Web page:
The neurobiology of opiate reinforcement.

Integrative Neuroscience Unit, Behavioral Neuroscience Laboratory, Intramural Research Program, NIDA, NIH, Baltimore, Maryland 21224, USA.
Critical Reviews in Neurobiology 02/1998; 12(4):267-303. DOI: 10.1615/CritRevNeurobiol.v12.i4.10
Source: PubMed

ABSTRACT This article provides a basic introduction into two commonly used behavioral paradigms used for the assessment of the reinforcing and rewarding effects of drugs in experimental animals. Behavioral as well as neurochemical data regarding the neural basis of opiate reward are then critically reviewed in order to evaluate the neuroanatomical and neurochemical substrates mediating the primary and conditioned reinforcing effects of opiates as well as current hypotheses of drug-induced reward and aversion.

  • Source
    [Show abstract] [Hide abstract]
    ABSTRACT: Enhancing the effects of endogenously-released cannabinoid ligands in the brain might provide therapeutic effects more safely and effectively than administering drugs that act directly at the cannabinoid receptor. Inhibitors of fatty acid amide hydrolase (FAAH) prevent the breakdown of endogenous ligands for cannabinoid receptors and peroxisome proliferator-activated receptors (PPAR), prolonging and enhancing the effects of these ligands when they are naturally released. This review considers recent research on the effects of FAAH inhibitors and PPAR activators in animal models of addiction and cognition (specifically learning and memory). These studies show that FAAH inhibitors can produce potentially therapeutic effects, some through cannabinoid receptors and some through PPAR. These effects include enhancing certain forms of learning, counteracting the rewarding effects of nicotine and alcohol, relieving symptoms of withdrawal from cannabis and other drugs, and protecting against relapse-like reinstatement of drug self-administration. Since FAAH inhibition might have a wide range of therapeutic actions but might also share some of the adverse effects of cannabis, it is noteworthy that at least one FAAH-inhibiting drug (URB597) has been found to have potentially beneficial effects but no indication of liability for abuse or dependence. Although these areas of research are new, the preliminary evidence indicates that they might lead to improved therapeutic interventions and a better understanding of the brain mechanisms underlying addiction and memory.
    Pharmacology [?] Therapeutics 01/2013; 138(1). DOI:10.1016/j.pharmthera.2013.01.003 · 7.75 Impact Factor
  • Source
    [Show abstract] [Hide abstract]
    ABSTRACT: Cocaine addiction has become a major concern in the UK as Britain tops the European 'league table' for cocaine abuse. Despite its devastating health and socio-economic consequences, no effective pharmacotherapy for treating cocaine addiction is available. Identifying neurochemical changes induced by repeated drug exposure is critical not only for understanding the transition from recreational drug use towards compulsive drug abuse but also for the development of novel targets for the treatment of the disease and especially for relapse prevention. This article focuses on the effects of chronic cocaine exposure and withdrawal on each of the endogenous opioid peptides and receptors in rodent models. In addition, we review the studies that utilized opioid peptide or receptor knockout mice in order to identify and/or clarify the role of different components of the opioid system in cocaine-addictive behaviours and in cocaine-induced alterations of brain neurochemistry. The review of these studies indicates a region-specific activation of the µ-opioid receptor system following chronic cocaine exposure, which may contribute towards the rewarding effect of the drug and possibly towards cocaine craving during withdrawal followed by relapse. Cocaine also causes a region-specific activation of the κ-opioid receptor/dynorphin system, which may antagonize the rewarding effect of the drug, and at the same time, contribute to the stress-inducing properties of the drug and the triggering of relapse. These conclusions have important implications for the development of effective pharmacotherapy for the treatment of cocaine addiction and the prevention of relapse.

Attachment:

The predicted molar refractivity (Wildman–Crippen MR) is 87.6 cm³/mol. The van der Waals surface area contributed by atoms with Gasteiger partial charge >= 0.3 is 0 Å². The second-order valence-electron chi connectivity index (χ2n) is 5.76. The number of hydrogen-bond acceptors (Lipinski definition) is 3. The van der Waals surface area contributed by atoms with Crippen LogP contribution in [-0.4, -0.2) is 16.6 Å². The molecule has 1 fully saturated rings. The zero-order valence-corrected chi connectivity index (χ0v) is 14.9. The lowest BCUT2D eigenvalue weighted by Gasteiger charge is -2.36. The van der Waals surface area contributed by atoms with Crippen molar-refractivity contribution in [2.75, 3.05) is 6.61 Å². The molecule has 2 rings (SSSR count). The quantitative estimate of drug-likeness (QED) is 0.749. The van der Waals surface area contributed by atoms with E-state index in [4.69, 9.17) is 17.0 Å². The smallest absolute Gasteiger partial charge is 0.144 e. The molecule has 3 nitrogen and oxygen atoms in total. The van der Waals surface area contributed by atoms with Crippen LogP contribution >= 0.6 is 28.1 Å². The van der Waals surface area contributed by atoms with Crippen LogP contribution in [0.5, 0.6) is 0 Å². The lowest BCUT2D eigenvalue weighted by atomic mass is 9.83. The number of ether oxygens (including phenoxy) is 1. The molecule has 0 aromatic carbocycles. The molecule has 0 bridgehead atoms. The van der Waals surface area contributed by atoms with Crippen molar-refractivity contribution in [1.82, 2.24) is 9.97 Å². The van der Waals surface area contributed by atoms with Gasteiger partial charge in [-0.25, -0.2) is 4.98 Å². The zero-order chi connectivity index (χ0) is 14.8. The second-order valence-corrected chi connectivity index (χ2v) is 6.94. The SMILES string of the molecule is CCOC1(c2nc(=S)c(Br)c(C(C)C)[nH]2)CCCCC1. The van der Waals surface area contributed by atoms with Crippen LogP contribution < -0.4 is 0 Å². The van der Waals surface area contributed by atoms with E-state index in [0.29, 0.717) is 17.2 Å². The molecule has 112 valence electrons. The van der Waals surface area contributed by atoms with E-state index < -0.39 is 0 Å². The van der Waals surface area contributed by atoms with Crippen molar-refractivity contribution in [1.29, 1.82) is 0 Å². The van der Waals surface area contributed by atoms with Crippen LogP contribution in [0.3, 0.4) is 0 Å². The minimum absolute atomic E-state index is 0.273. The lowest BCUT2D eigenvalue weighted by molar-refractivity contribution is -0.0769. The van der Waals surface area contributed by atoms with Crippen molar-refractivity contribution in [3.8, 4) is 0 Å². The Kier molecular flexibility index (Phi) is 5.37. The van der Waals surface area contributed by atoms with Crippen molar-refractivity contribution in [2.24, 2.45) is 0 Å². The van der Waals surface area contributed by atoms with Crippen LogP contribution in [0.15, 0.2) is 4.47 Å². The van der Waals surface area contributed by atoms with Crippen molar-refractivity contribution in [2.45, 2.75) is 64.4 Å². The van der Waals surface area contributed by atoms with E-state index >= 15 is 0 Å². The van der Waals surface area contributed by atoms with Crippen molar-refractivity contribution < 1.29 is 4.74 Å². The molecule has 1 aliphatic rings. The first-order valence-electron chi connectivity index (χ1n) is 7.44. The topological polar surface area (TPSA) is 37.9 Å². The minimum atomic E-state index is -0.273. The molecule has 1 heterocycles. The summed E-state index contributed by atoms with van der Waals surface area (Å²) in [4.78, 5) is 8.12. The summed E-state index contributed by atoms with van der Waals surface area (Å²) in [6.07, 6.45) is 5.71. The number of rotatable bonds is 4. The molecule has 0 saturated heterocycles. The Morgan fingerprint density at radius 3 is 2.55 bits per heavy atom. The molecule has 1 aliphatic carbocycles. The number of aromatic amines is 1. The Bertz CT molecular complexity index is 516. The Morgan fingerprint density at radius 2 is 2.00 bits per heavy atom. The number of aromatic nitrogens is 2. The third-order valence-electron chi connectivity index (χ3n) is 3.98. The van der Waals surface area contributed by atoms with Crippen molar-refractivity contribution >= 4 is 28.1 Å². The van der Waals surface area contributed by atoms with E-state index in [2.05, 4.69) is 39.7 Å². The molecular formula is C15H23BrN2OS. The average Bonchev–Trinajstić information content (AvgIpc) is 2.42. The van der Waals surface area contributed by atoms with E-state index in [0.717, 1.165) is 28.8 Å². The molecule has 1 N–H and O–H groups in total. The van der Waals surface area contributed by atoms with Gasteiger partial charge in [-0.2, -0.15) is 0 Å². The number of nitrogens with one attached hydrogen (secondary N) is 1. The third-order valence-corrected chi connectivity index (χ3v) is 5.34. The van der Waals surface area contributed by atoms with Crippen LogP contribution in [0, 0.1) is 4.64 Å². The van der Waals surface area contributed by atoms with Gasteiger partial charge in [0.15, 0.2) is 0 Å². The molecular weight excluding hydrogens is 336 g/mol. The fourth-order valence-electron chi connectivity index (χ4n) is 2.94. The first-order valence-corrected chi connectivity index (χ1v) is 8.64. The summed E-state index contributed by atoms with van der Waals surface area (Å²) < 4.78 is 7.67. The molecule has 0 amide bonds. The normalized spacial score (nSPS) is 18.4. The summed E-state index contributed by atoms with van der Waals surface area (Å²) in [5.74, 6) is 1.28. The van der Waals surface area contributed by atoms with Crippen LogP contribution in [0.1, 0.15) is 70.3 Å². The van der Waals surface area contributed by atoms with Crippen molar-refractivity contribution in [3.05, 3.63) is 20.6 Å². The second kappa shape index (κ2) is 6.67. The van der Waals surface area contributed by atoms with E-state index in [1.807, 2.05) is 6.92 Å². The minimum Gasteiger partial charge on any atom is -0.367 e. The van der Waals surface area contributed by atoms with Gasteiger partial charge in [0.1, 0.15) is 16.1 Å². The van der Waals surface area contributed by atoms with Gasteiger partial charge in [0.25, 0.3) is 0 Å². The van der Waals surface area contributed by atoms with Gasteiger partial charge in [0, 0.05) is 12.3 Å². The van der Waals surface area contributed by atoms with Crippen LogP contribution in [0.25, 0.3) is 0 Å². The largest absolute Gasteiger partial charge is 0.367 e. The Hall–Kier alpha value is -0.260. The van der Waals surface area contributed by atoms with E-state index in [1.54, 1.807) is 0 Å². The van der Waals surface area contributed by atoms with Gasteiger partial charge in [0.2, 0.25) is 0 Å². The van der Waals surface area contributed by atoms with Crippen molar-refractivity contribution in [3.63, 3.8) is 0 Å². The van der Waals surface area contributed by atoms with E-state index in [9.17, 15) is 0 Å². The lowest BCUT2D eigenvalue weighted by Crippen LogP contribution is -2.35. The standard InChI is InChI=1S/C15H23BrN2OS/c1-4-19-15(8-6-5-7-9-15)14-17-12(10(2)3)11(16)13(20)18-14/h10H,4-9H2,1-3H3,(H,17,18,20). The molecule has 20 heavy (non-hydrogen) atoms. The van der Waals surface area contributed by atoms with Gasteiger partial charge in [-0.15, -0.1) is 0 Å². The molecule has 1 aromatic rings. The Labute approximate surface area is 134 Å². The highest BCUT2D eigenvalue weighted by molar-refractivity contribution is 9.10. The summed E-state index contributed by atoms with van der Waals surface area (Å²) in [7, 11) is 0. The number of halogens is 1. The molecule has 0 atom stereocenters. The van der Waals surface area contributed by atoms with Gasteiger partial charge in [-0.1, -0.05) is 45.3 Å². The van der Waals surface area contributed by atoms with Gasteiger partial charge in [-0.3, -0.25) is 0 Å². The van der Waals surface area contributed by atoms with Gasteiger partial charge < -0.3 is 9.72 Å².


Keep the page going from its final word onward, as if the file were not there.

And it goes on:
British Journal of Pharmacology 03/2012; 166(7):1993-2014. DOI:10.1111/j.1476-5381.2012.01952.x · 4.99 Impact Factor
  • Source
    [Show abstract] [Hide abstract]
    ABSTRACT: The objective of this experiment was to examine the rewarding effect of electrical stimulation of the external lateral parabrachial nucleus (LPBe) and of the lateral hypothalamus (LH) in concurrent Conditioned Place Preference (cCPP) and Brain Self-Stimulation Rewarding tasks. As expected, LH-stimulated animals readily learned cCPP tasks and developed self-stimulation behaviours following the rate-frequency procedure. As previously demonstrated, stimulation of the parabrachial complex generated rewarding or aversive behaviours in cCPP procedures. However, stimulation of this subnucleus induced consistent cCPP behaviours but not brain self-stimulation in rewarding LPBe animals. These results are analysed in the context of the different natural and artificial rewarding effects found in the LPBe nucleus.
    Behavioural brain research 09/2009; 205(2):443-9. DOI:10.1016/j.bbr.2009.07.028 · 3.39 Impact Factor